Dr. Supravat Karak, CES

Supravat Karak, Assistant Professor, Center for Energy Studies

Supravat Karak studied in Midnapore collegiate school in Midnapore district in West Bengal where many freedom fighters had also been educated. Patriotism came in him naturally at a very tender age. “The school housed tools and furniture used by freedom fighters. The whole environ in my school distilled patriotism. I knew that wherever life may take me, I will always serve my country,” the 32-year-old says.

His first brush with the excitement behind Physics experiments came when he carried out a pendulum experiment in grade 9. “I was awe struck by how an oscillating pendulum could move another pendulum because of non visible vibrations. As I delved deeper into it, my love for the subject grew.”

After a B.Sc in Physics from Midnapore College, Supravat went to IIT Kharagpur for a Masters. It was while registering for PhD at IIT Kharagpur under Prof. Achintya Dhar that he fleshed out a specialization for himself. “There were different kinds of plastics in Dr Dhar’s lab. He asked me its utility and all I could refer to was its insulating properties. It was here that I learnt how an insulator can also be a semiconductor.”

After five years of research on polymer solar cells, Supravat went to the University of Massachusetts, US in 2012 as an EFRC- post doctoral fellow. While doing his post doctoral he focused on studying the physics of the organic molecules and to make the molecules more energy efficient.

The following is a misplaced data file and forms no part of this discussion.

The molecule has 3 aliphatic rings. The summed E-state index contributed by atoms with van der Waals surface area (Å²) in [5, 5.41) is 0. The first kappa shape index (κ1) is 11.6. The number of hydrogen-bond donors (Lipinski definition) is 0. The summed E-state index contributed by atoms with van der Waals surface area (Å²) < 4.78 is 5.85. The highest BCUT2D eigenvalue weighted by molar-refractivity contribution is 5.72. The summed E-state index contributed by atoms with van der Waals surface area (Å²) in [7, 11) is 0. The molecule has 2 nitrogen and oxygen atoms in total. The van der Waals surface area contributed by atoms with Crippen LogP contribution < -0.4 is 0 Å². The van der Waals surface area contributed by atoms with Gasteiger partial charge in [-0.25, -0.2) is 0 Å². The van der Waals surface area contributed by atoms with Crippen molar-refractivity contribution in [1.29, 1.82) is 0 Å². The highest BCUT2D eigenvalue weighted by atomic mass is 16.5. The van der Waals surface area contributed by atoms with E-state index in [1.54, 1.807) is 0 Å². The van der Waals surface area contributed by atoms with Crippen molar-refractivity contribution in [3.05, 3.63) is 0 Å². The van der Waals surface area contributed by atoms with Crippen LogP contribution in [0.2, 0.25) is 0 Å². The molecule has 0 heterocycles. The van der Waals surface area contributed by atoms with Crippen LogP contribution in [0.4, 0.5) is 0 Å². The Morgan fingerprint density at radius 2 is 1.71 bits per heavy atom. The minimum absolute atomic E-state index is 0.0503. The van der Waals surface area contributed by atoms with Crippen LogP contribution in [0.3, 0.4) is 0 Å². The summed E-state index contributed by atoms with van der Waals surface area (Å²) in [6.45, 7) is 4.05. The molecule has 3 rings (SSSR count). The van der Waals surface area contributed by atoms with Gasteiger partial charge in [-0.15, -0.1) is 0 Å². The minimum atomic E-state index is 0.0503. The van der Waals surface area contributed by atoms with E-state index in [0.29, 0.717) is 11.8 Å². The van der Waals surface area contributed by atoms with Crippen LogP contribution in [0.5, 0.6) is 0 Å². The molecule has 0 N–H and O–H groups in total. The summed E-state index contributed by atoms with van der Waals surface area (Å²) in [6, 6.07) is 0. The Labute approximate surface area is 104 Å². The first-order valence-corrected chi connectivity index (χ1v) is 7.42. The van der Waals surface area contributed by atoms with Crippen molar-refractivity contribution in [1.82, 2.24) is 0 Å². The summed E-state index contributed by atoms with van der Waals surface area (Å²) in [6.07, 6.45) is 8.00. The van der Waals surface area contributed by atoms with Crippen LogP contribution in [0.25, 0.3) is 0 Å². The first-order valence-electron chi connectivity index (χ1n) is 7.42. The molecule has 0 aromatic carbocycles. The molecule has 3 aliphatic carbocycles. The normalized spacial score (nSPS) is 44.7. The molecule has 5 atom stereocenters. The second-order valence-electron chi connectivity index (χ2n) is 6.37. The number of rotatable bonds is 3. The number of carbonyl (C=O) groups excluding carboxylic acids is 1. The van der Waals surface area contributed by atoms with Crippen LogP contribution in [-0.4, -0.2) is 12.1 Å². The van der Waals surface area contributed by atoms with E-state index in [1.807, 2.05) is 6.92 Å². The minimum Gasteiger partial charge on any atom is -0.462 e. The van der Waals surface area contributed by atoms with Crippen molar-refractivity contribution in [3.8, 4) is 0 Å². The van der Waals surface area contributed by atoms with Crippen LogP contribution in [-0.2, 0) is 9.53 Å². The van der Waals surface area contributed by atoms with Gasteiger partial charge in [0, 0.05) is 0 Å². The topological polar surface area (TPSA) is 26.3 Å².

He then moved on to Nagoya University, Japan as a JSPS fellow where his research work focused on polymer and hybrid molecules for energy harvesting. While studying in Japan he got a chance to attend many international conferences but the desire to serve the country, something that he learnt from childhood took a front seat and he decided to come back to India. He joined IIT Delhi in October 2016.

Supravat believes in team work for resolving the energy crisis of the country.

“The young scientists who are working in this field should join hands not just producing papers but to produce a commercial product for the society. While working in USA and Japan I realized the importance of collaborative research.”

The challenge, he says is to produce clean and cost effective energy. “There is an abundance of sunlight in India and if we can convert the sunlight of one day into energy, it would be enough to meet our needs. But here lies the challenge.”

His current research is focused on fabrication and characterization of organic and hybrid molecule based photovoltaic devices and understanding the fundamental device physics of such new class of material systems to improve their performance both in terms of efficiency and lifetime. His long term goal is to investigate the intrinsic photocurrent and photo-voltage physics and determining the performance limitation of the material in question to achieve low-cost renewable energy through solar-to-electric power conversion

When he is not researching on plastic, Supravat likes to listen to old songs or sometimes even play with his one year child.